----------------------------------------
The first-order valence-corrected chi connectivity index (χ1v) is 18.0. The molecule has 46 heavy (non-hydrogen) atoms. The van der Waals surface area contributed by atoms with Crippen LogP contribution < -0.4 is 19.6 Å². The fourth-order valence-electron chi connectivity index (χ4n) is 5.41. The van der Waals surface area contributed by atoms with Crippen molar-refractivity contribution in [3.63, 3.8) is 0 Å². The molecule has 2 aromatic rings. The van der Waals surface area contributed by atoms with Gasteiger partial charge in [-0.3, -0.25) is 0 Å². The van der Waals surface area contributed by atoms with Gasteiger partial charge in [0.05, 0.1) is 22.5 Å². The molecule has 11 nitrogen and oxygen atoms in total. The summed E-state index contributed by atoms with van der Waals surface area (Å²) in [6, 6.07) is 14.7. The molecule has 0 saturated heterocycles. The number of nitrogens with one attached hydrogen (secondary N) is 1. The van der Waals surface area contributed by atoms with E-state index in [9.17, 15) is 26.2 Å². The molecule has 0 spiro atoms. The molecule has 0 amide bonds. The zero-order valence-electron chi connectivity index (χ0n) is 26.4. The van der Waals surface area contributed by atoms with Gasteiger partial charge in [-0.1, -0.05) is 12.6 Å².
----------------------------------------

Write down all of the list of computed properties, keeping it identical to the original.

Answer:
The first-order valence-corrected chi connectivity index (χ1v) is 18.0. The molecule has 46 heavy (non-hydrogen) atoms. The van der Waals surface area contributed by atoms with Crippen LogP contribution < -0.4 is 19.6 Å². The fourth-order valence-electron chi connectivity index (χ4n) is 5.41. The van der Waals surface area contributed by atoms with Crippen molar-refractivity contribution in [3.63, 3.8) is 0 Å². The molecule has 2 aromatic rings. The van der Waals surface area contributed by atoms with Gasteiger partial charge in [-0.3, -0.25) is 0 Å². The van der Waals surface area contributed by atoms with Gasteiger partial charge in [0.05, 0.1) is 22.5 Å². The molecule has 11 nitrogen and oxygen atoms in total. The summed E-state index contributed by atoms with van der Waals surface area (Å²) in [6, 6.07) is 14.7. The molecule has 0 saturated heterocycles. The number of nitrogens with one attached hydrogen (secondary N) is 1. The van der Waals surface area contributed by atoms with E-state index in [9.17, 15) is 26.2 Å². The molecule has 0 spiro atoms. The molecule has 0 amide bonds. The zero-order valence-electron chi connectivity index (χ0n) is 26.4. The van der Waals surface area contributed by atoms with Gasteiger partial charge in [-0.1, -0.05) is 12.6 Å².